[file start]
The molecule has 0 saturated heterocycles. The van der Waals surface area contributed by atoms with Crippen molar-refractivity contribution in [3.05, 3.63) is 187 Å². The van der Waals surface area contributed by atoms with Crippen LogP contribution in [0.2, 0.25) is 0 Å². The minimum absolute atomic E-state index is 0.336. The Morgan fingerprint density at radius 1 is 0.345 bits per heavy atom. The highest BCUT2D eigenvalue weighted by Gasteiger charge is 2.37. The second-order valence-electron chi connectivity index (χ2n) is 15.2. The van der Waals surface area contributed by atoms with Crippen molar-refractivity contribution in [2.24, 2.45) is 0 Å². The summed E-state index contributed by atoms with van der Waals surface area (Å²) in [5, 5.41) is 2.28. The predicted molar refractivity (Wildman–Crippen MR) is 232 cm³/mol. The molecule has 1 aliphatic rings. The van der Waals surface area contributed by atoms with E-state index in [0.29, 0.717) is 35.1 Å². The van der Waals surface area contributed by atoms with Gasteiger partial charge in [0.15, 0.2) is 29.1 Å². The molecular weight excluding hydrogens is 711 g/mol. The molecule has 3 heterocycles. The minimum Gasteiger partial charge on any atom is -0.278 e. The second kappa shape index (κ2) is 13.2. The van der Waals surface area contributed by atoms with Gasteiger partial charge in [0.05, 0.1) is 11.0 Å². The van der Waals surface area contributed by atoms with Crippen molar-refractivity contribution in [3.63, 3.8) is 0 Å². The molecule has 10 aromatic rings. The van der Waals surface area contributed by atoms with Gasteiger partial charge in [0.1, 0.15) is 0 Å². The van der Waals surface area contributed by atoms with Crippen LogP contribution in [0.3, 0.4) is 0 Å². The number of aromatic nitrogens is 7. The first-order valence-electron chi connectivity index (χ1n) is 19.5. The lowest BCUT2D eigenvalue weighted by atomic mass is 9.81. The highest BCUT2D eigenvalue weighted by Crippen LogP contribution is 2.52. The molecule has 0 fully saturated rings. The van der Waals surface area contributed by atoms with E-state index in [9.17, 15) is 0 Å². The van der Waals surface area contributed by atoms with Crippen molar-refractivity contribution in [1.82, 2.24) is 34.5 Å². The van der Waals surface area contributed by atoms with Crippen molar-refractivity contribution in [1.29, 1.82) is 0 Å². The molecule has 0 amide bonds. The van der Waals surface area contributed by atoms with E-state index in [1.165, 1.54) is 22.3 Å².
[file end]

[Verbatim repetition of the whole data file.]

The molecule has 0 saturated heterocycles. The van der Waals surface area contributed by atoms with Crippen molar-refractivity contribution in [3.05, 3.63) is 187 Å². The van der Waals surface area contributed by atoms with Crippen LogP contribution in [0.2, 0.25) is 0 Å². The minimum absolute atomic E-state index is 0.336. The Morgan fingerprint density at radius 1 is 0.345 bits per heavy atom. The highest BCUT2D eigenvalue weighted by Gasteiger charge is 2.37. The second-order valence-electron chi connectivity index (χ2n) is 15.2. The van der Waals surface area contributed by atoms with Crippen molar-refractivity contribution in [2.24, 2.45) is 0 Å². The summed E-state index contributed by atoms with van der Waals surface area (Å²) in [5, 5.41) is 2.28. The predicted molar refractivity (Wildman–Crippen MR) is 232 cm³/mol. The molecule has 1 aliphatic rings. The van der Waals surface area contributed by atoms with E-state index in [0.29, 0.717) is 35.1 Å². The van der Waals surface area contributed by atoms with Gasteiger partial charge in [0.15, 0.2) is 29.1 Å². The molecular weight excluding hydrogens is 711 g/mol. The molecule has 3 heterocycles. The minimum Gasteiger partial charge on any atom is -0.278 e. The second kappa shape index (κ2) is 13.2. The van der Waals surface area contributed by atoms with Gasteiger partial charge in [0.05, 0.1) is 11.0 Å². The van der Waals surface area contributed by atoms with Crippen molar-refractivity contribution in [3.63, 3.8) is 0 Å². The molecule has 10 aromatic rings. The van der Waals surface area contributed by atoms with Gasteiger partial charge in [0.1, 0.15) is 0 Å². The van der Waals surface area contributed by atoms with Crippen LogP contribution in [0.3, 0.4) is 0 Å². The number of aromatic nitrogens is 7. The first-order valence-electron chi connectivity index (χ1n) is 19.5. The lowest BCUT2D eigenvalue weighted by atomic mass is 9.81. The highest BCUT2D eigenvalue weighted by Crippen LogP contribution is 2.52. The molecule has 0 fully saturated rings. The van der Waals surface area contributed by atoms with E-state index in [9.17, 15) is 0 Å². The van der Waals surface area contributed by atoms with Crippen molar-refractivity contribution in [1.82, 2.24) is 34.5 Å². The van der Waals surface area contributed by atoms with Crippen molar-refractivity contribution in [1.29, 1.82) is 0 Å². The molecule has 0 amide bonds. The van der Waals surface area contributed by atoms with E-state index in [1.165, 1.54) is 22.3 Å².